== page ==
Lessons from the Florence Foster Jenkins case: fine tune agreements before things go off-key
In the recent decision of Martin and another v Kogan and others  EWHC 24 (Ch), the Intellectual Property Enterprise Court (“IPEC”) upheld a claim to joint authorship of the film screenplay of the film "Florence Foster Jenkins", starring Hugh Grant and Meryl Streep.
The parties, Mr Martin and Ms Kogan, were in a romantic relationship when Ms Kogan introduced the idea of basing a film screenplay on the life of an opera singer to Mr Martin. Mr Martin produced the final version of the film screenplay after his relationship with Ms Kogan ended. The film credits identified Mr Martin as the sole author, which was confirmed by the IPEC in its first ruling granting a declaration of sole authorship to Mr Martin.
Ms Kogan appealed this decision, claiming that she was a co-author of the film screenplay as not only did she come up with the initial idea for the screenplay, she had also worked with Mr Martin in developing the drafts and contributing to ideas about the plot, characters, dialogue and music suggestions.
The Court of Appeal agreed with Ms Kogan as it found that her contribution may have formed a part of the collaboration, which passed the threshold for joint authorship, and the case was returned to the IPEC.
At the retrial, the IPEC found Ms Kogan to be a 20% joint author of the film screenplay. Ms Kogan had made an ‘authorial contribution’ to the dramatic work which could not be separated from Mr Martin’s. The film screenplay was a work of “joint authorship” under the Copyright, Designs and Patents Act 1988.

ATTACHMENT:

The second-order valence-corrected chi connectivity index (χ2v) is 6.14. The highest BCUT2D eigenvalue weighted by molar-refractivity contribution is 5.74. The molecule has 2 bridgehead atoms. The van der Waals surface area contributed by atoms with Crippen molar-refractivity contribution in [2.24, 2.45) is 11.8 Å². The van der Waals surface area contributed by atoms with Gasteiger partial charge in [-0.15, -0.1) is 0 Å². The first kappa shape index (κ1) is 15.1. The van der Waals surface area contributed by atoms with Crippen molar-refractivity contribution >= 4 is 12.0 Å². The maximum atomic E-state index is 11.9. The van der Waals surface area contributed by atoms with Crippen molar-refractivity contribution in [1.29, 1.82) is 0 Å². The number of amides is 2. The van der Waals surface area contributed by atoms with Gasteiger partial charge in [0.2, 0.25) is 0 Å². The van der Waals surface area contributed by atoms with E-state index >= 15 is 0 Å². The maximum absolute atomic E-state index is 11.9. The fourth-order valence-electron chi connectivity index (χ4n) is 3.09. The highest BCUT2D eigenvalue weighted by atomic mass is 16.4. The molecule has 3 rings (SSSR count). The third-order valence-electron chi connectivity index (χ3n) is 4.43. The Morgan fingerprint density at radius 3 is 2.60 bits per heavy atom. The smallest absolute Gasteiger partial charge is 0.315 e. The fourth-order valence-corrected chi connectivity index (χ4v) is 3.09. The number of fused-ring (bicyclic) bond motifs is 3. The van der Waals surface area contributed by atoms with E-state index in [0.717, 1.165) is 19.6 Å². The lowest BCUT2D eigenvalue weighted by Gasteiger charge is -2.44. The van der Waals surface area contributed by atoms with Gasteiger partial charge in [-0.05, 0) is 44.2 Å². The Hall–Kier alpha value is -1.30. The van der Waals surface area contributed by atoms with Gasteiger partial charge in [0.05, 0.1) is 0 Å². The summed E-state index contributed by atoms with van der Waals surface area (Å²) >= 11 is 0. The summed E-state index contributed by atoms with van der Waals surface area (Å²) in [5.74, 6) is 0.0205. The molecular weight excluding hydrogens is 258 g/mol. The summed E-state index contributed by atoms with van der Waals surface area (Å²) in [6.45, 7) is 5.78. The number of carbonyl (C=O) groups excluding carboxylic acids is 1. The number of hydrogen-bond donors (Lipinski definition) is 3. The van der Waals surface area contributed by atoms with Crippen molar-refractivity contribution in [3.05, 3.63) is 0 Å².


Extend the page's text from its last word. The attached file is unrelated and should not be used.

EMW’s tips for co-authors
This decision is good news for minor co-authors whose rights may previously not have been recognised. It provides some helpful guidance on joint ownership of copyright works and our tips to those who find a co-authorship relationship has gone sour are to consider these points:
- to what extent was the co-authorship a “collaboration” (a ‘common design as to general outline and a sharing of labour’)?
- were your contributions “authorial” (beyond ‘mere’ researcher, proof-reader, or sounding board)?
- the focus should not be on who actually did the writing or recording but the creative process.
Our most important advice, however, would be that this decision also acts as a warning for authors that ownership and percentage shares of collaborative works should be put in writing by legal agreement at the onset in order to prevent disputes from arising at a later date – where relationships may not be as amicable as they once were!
Get in touch
For more information on this update, or any intellectual property related matters, please contact Olivia Morton.